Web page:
Asteroid Ryugu is rich in organic molecules that can be building blocks of life

dark rocks in a white container
A sample of material collected from the asteroid Ryugu. (Image credit: JAXA)

The asteroid Ryugu is rich in organic molecules that could serve as the building blocks of life. The discovery was made when scientists took a first look at a sample collected by the Hayabusa2 spacecraft from the asteroid. 

The Ryugu sample contains several so-called "prebiotic organics" including several types of amino acids that are used by living things to build proteins essential for regulating chemical reactions and forming structures like hair and muscles. These molecules can also be created by various non-living processes, such as chemical reactions that can take place in asteroids.

The findings add more credibility to the theory that the basic ingredients needed to kickstart the development of life on Earth could have been delivered to the planet in its infancy from space.

Related: Asteroid Ryugu: The twirling space rock visited by Hayabusa2

"The presence of prebiotic molecules on the asteroid surface despite its harsh environment caused by solar heating and ultraviolet irradiation, as well as cosmic-ray irradiation under high-vacuum conditions, suggests that the uppermost surface grains of Ryugu have the potential to protect organic molecules," research lead author and Kyushu University researcher Hiroshi Naraoka, said in a statement (opens in new tab). "These molecules can be transported throughout the solar system, potentially dispersing as interplanetary dust particles after being ejected from the uppermost layer of the asteroid by impacts or other causes."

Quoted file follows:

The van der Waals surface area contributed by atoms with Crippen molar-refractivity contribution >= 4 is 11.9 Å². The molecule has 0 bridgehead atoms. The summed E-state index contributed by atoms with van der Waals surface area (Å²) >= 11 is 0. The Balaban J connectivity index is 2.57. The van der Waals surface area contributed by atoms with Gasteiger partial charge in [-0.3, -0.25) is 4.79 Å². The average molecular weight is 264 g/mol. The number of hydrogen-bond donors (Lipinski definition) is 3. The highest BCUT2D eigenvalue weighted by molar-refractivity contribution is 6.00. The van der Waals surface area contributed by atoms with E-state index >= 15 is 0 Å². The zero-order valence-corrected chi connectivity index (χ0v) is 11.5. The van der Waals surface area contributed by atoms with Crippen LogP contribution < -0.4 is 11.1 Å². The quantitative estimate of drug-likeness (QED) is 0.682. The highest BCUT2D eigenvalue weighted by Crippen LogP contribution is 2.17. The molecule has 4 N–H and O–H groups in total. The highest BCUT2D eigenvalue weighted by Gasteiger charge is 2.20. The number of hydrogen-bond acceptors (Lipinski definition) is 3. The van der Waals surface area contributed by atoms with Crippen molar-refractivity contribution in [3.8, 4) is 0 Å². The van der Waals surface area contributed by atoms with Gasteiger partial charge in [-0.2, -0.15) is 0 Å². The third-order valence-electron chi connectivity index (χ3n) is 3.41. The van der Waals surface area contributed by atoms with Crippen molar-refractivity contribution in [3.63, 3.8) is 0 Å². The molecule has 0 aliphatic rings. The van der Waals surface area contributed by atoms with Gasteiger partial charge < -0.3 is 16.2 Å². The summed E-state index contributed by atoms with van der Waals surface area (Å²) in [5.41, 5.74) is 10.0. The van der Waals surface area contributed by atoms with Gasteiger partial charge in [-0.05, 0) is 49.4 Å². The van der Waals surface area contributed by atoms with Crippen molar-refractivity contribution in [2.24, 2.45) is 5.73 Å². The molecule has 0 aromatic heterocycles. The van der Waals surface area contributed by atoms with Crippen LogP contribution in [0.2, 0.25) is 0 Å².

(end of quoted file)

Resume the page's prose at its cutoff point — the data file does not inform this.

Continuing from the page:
The term "organic molecules" describes a wide range of compounds containing the element carbon coupled with hydrogen, oxygen, nitrogen, sulfur and other atoms and are the building blocks of all forms of life here on Earth.

These compounds can be created by chemical reactions that don't involve living things, meaning that chemical processes within asteroids can create the ingredients for life. The search for these chemical processes that could have led to the emergence of life on Earth is known as "prebiotic chemistry." 

Also found in the Ryugu sample were organic prebiotic molecules that form in presence of liquid water, another vital ingredient for life, like aliphatic amines, carboxylic acids, polycyclic aromatic hydrocarbons, and nitrogen-containing heterocyclic compounds.

"So far, the amino acid results from Ryugu are mostly consistent with what has been seen in certain types of carbon-rich (carbonaceous) meteorites that have been exposed to the most water in space," research co-author and NASA Goddard Space Flight Center scientist, Jason Dworkin, said.

Solvent extractions of the Ryugu samples on a clean bench (ISO6, Class 100) inside a clean room (ISO5, Class 1000) performed by Hiroshi Naraoka at Kyushu University in Japan. (Image credit: JAXA)

Missing thus far from the Ryugu sample are sugars and components of DNA and RNA that have been discovered in other carbon-rich asteroids. The team suspects it is possible these compounds are present in Ryugu but they are below the limits of detection given the small sample mass examined for this research.